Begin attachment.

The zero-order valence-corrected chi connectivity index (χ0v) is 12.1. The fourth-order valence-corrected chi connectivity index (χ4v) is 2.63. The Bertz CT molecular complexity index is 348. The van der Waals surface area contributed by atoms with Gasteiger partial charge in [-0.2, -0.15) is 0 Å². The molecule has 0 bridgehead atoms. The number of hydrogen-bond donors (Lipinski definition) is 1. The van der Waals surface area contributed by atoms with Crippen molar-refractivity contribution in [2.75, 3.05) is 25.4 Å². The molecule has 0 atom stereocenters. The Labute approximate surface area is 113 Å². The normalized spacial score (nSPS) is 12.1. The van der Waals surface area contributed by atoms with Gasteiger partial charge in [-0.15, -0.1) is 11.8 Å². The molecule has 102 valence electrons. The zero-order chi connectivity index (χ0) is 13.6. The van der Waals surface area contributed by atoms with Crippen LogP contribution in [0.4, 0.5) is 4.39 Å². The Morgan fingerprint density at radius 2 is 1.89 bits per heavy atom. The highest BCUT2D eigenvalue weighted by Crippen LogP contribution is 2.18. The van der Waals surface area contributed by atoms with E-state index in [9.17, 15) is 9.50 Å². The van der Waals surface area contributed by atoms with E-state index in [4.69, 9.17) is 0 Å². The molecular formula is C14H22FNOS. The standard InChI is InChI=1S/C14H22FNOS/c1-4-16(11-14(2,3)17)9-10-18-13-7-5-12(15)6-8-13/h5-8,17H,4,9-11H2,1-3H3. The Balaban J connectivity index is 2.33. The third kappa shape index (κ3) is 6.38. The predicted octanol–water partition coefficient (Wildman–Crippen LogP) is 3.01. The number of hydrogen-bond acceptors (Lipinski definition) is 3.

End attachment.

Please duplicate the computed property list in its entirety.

The zero-order valence-corrected chi connectivity index (χ0v) is 12.1. The fourth-order valence-corrected chi connectivity index (χ4v) is 2.63. The Bertz CT molecular complexity index is 348. The van der Waals surface area contributed by atoms with Gasteiger partial charge in [-0.2, -0.15) is 0 Å². The molecule has 0 bridgehead atoms. The number of hydrogen-bond donors (Lipinski definition) is 1. The van der Waals surface area contributed by atoms with Crippen molar-refractivity contribution in [2.75, 3.05) is 25.4 Å². The molecule has 0 atom stereocenters. The Labute approximate surface area is 113 Å². The normalized spacial score (nSPS) is 12.1. The van der Waals surface area contributed by atoms with Gasteiger partial charge in [-0.15, -0.1) is 11.8 Å². The molecule has 102 valence electrons. The zero-order chi connectivity index (χ0) is 13.6. The van der Waals surface area contributed by atoms with Crippen LogP contribution in [0.4, 0.5) is 4.39 Å². The Morgan fingerprint density at radius 2 is 1.89 bits per heavy atom. The highest BCUT2D eigenvalue weighted by Crippen LogP contribution is 2.18. The van der Waals surface area contributed by atoms with E-state index in [9.17, 15) is 9.50 Å². The van der Waals surface area contributed by atoms with E-state index in [4.69, 9.17) is 0 Å². The molecular formula is C14H22FNOS. The standard InChI is InChI=1S/C14H22FNOS/c1-4-16(11-14(2,3)17)9-10-18-13-7-5-12(15)6-8-13/h5-8,17H,4,9-11H2,1-3H3. The Balaban J connectivity index is 2.33. The third kappa shape index (κ3) is 6.38. The predicted octanol–water partition coefficient (Wildman–Crippen LogP) is 3.01. The number of hydrogen-bond acceptors (Lipinski definition) is 3.